13 Songs, 44 Minutes

EDITORS’ NOTES

After its release, many critics wrote off Johnny Thunders’ fifth solo outing for sounding too haggard and sloppy. But like Neil Young’s Doom Trilogy, the throw-in-the-towel ethos that went into the making of this 1985 album has slowly fermented over the years, leaving us with something that has aged interestingly well. Thunders had a pretty cool quiver of musicians at his disposal — Black Cats bass player Keith Yon and Drummer Tony St. Helene formed a boozy base guests like Stiv Bators, Patti Palladin, Glen Matlock, and John Perry of Only Ones fame could build on. The sneering “Short Lives” sets the tone with a stumbling swing and semi-anthemic lyrics that humorously champion an irreverent attitude toward mortal longevity. “I Only Wrote This Song for You” transcends punk posturing to create a more mature piano and acoustic guitar ballad with insightful lyrics and a Brooklyn fire escape-flavored saxophone solo. The title track is the life of the party (or hangover) as Thunders desecrates the Doris Day hit by singing drunkenly over an accordion and the young voices of London’s St. Theresa School Choir.

EDITORS’ NOTES

After its release, many critics wrote off Johnny Thunders’ fifth solo outing for sounding too haggard and sloppy. But like Neil Young’s Doom Trilogy, the throw-in-the-towel ethos that went into the making of this 1985 album has slowly fermented over the years, leaving us with something that has aged interestingly well. Thunders had a pretty cool quiver of musicians at his disposal — Black Cats bass player Keith Yon and Drummer Tony St. Helene formed a boozy base guests like Stiv Bators, Patti Palladin, Glen Matlock, and John Perry of Only Ones fame could build on. The sneering “Short Lives” sets the tone with a stumbling swing and semi-anthemic lyrics that humorously champion an irreverent attitude toward mortal longevity. “I Only Wrote This Song for You” transcends punk posturing to create a more mature piano and acoustic guitar ballad with insightful lyrics and a Brooklyn fire escape-flavored saxophone solo. The title track is the life of the party (or hangover) as Thunders desecrates the Doris Day hit by singing drunkenly over an accordion and the young voices of London’s St. Theresa School Choir.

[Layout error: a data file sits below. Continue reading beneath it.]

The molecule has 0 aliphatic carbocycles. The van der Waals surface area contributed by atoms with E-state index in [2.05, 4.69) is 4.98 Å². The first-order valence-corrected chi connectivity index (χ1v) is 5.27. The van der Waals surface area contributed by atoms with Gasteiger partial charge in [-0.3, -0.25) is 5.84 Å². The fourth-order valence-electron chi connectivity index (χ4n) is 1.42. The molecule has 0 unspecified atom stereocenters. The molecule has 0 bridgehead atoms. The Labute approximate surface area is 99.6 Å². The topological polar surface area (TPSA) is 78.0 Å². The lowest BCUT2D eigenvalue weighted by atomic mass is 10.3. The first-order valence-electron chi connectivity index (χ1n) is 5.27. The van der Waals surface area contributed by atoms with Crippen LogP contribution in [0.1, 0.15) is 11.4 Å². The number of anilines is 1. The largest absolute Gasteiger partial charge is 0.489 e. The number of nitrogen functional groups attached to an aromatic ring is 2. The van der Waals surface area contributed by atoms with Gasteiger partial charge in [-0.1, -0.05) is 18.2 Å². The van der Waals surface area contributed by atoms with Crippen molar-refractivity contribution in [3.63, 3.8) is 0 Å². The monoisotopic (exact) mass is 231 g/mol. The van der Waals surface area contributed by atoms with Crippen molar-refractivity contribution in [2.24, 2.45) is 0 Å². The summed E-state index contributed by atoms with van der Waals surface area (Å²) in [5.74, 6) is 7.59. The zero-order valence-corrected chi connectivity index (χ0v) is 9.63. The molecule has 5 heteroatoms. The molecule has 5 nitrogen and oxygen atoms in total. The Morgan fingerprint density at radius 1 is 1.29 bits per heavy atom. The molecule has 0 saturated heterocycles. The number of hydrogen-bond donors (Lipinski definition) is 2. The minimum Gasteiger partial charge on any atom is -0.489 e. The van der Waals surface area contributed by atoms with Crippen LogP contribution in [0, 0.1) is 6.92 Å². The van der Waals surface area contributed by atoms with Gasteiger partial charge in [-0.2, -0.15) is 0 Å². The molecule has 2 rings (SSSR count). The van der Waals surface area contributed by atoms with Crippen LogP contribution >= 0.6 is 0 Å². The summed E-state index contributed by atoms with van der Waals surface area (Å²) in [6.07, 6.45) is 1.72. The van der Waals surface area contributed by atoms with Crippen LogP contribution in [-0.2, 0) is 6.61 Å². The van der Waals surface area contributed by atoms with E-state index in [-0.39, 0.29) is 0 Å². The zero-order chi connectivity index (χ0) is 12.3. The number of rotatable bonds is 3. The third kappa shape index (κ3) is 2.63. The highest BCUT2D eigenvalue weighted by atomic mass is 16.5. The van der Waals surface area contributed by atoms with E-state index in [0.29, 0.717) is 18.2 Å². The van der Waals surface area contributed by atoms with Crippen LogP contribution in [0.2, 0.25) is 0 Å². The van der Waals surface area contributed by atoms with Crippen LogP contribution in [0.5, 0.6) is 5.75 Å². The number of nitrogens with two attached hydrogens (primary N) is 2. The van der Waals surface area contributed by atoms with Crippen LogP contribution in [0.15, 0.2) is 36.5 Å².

TITLE TIME

More By Johnny Thunders